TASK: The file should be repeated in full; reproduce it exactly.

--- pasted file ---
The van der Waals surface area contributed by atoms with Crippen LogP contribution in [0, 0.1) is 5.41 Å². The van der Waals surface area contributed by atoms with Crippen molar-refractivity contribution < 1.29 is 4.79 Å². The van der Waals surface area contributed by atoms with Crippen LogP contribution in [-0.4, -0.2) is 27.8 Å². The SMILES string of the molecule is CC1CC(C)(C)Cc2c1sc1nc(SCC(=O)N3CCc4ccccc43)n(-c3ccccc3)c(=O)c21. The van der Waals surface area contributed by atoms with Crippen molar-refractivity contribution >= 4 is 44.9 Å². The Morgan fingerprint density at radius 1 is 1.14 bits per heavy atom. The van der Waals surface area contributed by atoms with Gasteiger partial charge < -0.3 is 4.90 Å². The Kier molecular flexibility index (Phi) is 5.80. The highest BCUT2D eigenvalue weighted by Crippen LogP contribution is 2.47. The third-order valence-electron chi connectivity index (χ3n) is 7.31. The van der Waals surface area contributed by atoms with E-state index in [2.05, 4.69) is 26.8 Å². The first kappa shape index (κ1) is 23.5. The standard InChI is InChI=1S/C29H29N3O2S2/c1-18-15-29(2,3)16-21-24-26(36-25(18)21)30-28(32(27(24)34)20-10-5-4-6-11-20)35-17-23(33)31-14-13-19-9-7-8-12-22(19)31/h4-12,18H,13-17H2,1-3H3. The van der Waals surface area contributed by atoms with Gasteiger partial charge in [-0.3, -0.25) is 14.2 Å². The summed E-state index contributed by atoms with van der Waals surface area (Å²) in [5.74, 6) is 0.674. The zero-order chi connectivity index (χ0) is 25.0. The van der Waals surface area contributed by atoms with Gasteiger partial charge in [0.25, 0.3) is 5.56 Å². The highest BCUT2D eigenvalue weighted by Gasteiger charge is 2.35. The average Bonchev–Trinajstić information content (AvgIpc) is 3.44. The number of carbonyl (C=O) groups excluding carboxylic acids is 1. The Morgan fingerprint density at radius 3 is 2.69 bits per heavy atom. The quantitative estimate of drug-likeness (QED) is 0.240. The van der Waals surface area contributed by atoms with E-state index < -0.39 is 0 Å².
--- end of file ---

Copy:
The van der Waals surface area contributed by atoms with Crippen LogP contribution in [0, 0.1) is 5.41 Å². The van der Waals surface area contributed by atoms with Crippen molar-refractivity contribution < 1.29 is 4.79 Å². The van der Waals surface area contributed by atoms with Crippen LogP contribution in [-0.4, -0.2) is 27.8 Å². The SMILES string of the molecule is CC1CC(C)(C)Cc2c1sc1nc(SCC(=O)N3CCc4ccccc43)n(-c3ccccc3)c(=O)c21. The van der Waals surface area contributed by atoms with Crippen molar-refractivity contribution >= 4 is 44.9 Å². The Morgan fingerprint density at radius 1 is 1.14 bits per heavy atom. The van der Waals surface area contributed by atoms with Gasteiger partial charge < -0.3 is 4.90 Å². The Kier molecular flexibility index (Phi) is 5.80. The highest BCUT2D eigenvalue weighted by Crippen LogP contribution is 2.47. The third-order valence-electron chi connectivity index (χ3n) is 7.31. The van der Waals surface area contributed by atoms with E-state index in [2.05, 4.69) is 26.8 Å². The first kappa shape index (κ1) is 23.5. The standard InChI is InChI=1S/C29H29N3O2S2/c1-18-15-29(2,3)16-21-24-26(36-25(18)21)30-28(32(27(24)34)20-10-5-4-6-11-20)35-17-23(33)31-14-13-19-9-7-8-12-22(19)31/h4-12,18H,13-17H2,1-3H3. The van der Waals surface area contributed by atoms with Gasteiger partial charge in [-0.3, -0.25) is 14.2 Å². The summed E-state index contributed by atoms with van der Waals surface area (Å²) in [5.74, 6) is 0.674. The zero-order chi connectivity index (χ0) is 25.0. The van der Waals surface area contributed by atoms with Gasteiger partial charge in [0.25, 0.3) is 5.56 Å². The highest BCUT2D eigenvalue weighted by Gasteiger charge is 2.35. The average Bonchev–Trinajstić information content (AvgIpc) is 3.44. The number of carbonyl (C=O) groups excluding carboxylic acids is 1. The Morgan fingerprint density at radius 3 is 2.69 bits per heavy atom. The quantitative estimate of drug-likeness (QED) is 0.240. The van der Waals surface area contributed by atoms with E-state index < -0.39 is 0 Å².